Several treatments for bony LCH lesions have been reported including supervised observation, steroid injections, curettage with/without a bone graft, chemotherapy, and irradiation. With a variety of treatment options, most of the patients responded well, and there is no evidence suggesting that one treatment is more advantageous than another.6 In the present study, the patients who were treated with chemotherapy tended to show a lower percentage of vertebral collapse at an early stage and faster recovery. To the best of our knowledge, there is no study reporting the effect of chemotherapy on the recovery of collapsed vertebrae. We believe that bed rest may be one of the factors preventing vertebral collapse because chemotherapy requires in-hospital treatment. The other factor may be the site of the affected vertebra. The nonchemotherapy cases included 3 vertebrae in thoracic spine. The resilience of cervical and lumbar vertebrae, which represent lordosis alignment, was better than that of thoracic vertebrae, which represent kyphosis alignment. However, the small sample size is a limitation of this study, and we need further research to explain this result. Specifically, for the treatment of spinal LCH, most physicians seem to consider immobilization with a brace as the initial treatment. Several studies have reported that immobilization is adequate for most patients.7 We agreed with Greenlee et al’s8 suggestion that the brace can be removed after the pain is resolved. Although we tried to compare outcomes between the groups with and without brace treatment in this series, there was no significant difference in the reconstitution of the affected vertebrae and the spinal alignment. Thus, we believe that there are no advantages of long-term use of braces.
Several studies have reported that the best reconstitution of vertebral height was noted after skeletal maturity, and adolescence or at least 4 years before the development of skeletal maturity is an appropriate time for vertebral remodeling.9,10 Raab et al11 reported that the degree of reconstitution does not change based on the involved site: cervical, thoracic, or lumbar portion. In our study, 13 of 16 affected vertebrae were located at the physiological lordosis site (cervical and lumbar portion). The collapse of the affected vertebra was most severe 1 year after disease onset. Then, the affected vertebra gradually recovered. Finally, overall results of this series headed toward lordosis alignment. Meanwhile, the final recovery height of the affected vertebrae reported in previous studies9–11 was better than that reported in this study. Therefore, our results only indicate reconstitution at the early stage of the disease (only 7 years after onset).
Local kyphosis also improved in the same manner. Intriguingly, the recovery speed from kyphosis to lordosis was faster than the recovery speed of the affected vertebral height. Thus, we investigated the transformation of the adjacent disks and vertebrae. As a result, 1 and 2 years after onset, the period with the maximum collapse of the affected vertebra, the heights of not only the adjacent disk but also the adjacent vertebra increased. We could not determine whether it was overgrowth or an augmentation change. We often see the similar phenomenon in early-onset scoliosis children with implanted growing rods, who show vertebral body growth by the growth-stimulating effect of the distraction force that the growing rod produces based on Hueter-Volkmann principle.12–15 Similarly, considering that the final alignment in this series leads toward lordosis alignment, there is a possibility of a small effect of reduced axial pressure or the relative distraction force at the adjacent site of the collapsed vertebrae. We need more bioengineering studies in the future to validate this hypothesis. After the onset, the transformations of the adjacent structures occurred as if to augment the spinal alignment. These transformations affected the positive realignment of the sagittal balance at the earlier stage of the disease. Then, based on the reconstitution of the affected vertebra, the augmentation of the adjacent disk and vertebra gradually diminished. There are no reports that have discussed the changes of the adjacent disks and vertebrae in detail.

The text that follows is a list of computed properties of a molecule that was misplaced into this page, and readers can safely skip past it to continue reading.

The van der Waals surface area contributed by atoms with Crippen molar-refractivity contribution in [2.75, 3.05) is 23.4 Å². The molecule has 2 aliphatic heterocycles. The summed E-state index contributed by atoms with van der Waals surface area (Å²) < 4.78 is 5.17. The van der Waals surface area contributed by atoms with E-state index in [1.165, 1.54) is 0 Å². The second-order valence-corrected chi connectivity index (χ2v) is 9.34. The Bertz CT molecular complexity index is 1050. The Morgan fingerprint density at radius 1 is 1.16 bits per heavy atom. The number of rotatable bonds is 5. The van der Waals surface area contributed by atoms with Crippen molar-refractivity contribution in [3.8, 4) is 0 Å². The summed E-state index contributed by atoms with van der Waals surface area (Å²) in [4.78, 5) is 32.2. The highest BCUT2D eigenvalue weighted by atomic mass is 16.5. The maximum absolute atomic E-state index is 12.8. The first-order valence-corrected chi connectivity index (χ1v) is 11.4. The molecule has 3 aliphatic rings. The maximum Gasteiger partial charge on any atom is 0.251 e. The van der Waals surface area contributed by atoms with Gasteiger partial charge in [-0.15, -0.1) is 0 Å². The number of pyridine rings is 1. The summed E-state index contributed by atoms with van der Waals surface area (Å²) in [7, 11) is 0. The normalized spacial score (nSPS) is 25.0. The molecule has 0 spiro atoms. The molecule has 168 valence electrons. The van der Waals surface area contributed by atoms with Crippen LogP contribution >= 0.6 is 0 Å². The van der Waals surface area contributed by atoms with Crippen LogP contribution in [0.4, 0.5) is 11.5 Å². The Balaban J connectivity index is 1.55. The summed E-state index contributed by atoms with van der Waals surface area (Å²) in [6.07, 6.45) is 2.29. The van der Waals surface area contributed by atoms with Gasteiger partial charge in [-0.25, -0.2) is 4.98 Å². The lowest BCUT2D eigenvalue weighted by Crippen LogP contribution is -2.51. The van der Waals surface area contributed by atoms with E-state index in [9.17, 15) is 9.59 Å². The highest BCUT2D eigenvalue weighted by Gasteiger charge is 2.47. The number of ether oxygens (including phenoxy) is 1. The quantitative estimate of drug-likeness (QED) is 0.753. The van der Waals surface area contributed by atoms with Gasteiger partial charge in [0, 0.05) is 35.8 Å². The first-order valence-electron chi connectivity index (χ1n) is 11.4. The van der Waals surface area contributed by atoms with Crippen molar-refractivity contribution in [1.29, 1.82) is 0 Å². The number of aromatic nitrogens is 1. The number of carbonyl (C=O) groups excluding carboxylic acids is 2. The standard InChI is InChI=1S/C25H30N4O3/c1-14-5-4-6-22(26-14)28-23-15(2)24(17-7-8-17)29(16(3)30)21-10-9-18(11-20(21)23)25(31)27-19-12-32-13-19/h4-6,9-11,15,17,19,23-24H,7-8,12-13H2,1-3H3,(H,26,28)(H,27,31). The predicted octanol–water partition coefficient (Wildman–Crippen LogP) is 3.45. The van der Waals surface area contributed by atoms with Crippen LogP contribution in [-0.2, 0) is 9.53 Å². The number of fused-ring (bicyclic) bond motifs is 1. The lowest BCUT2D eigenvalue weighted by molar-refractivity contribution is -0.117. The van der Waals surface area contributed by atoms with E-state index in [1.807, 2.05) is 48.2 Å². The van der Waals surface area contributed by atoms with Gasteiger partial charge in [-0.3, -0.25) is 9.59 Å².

In this study, the average age at disease onset was 3.6 years. Moreover, very young children have better bone remodeling potential. Greenlee et al8 suggested that younger patients have greater potential for recovery of vertebral height. However, Levine et al13 reported varying degrees of reconstitution of vertebral height and noted no correlation between age and the degree of reconstitution. With regard to this point, the results of the present study remained controversial. Hence, further studies are needed to determine the transformation of the adjacent disk and vertebrae among adolescents.
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Langerhans cell histiocytosis; spine; young children; reconstitution; realignment; remodeling; kyphosis; lordosis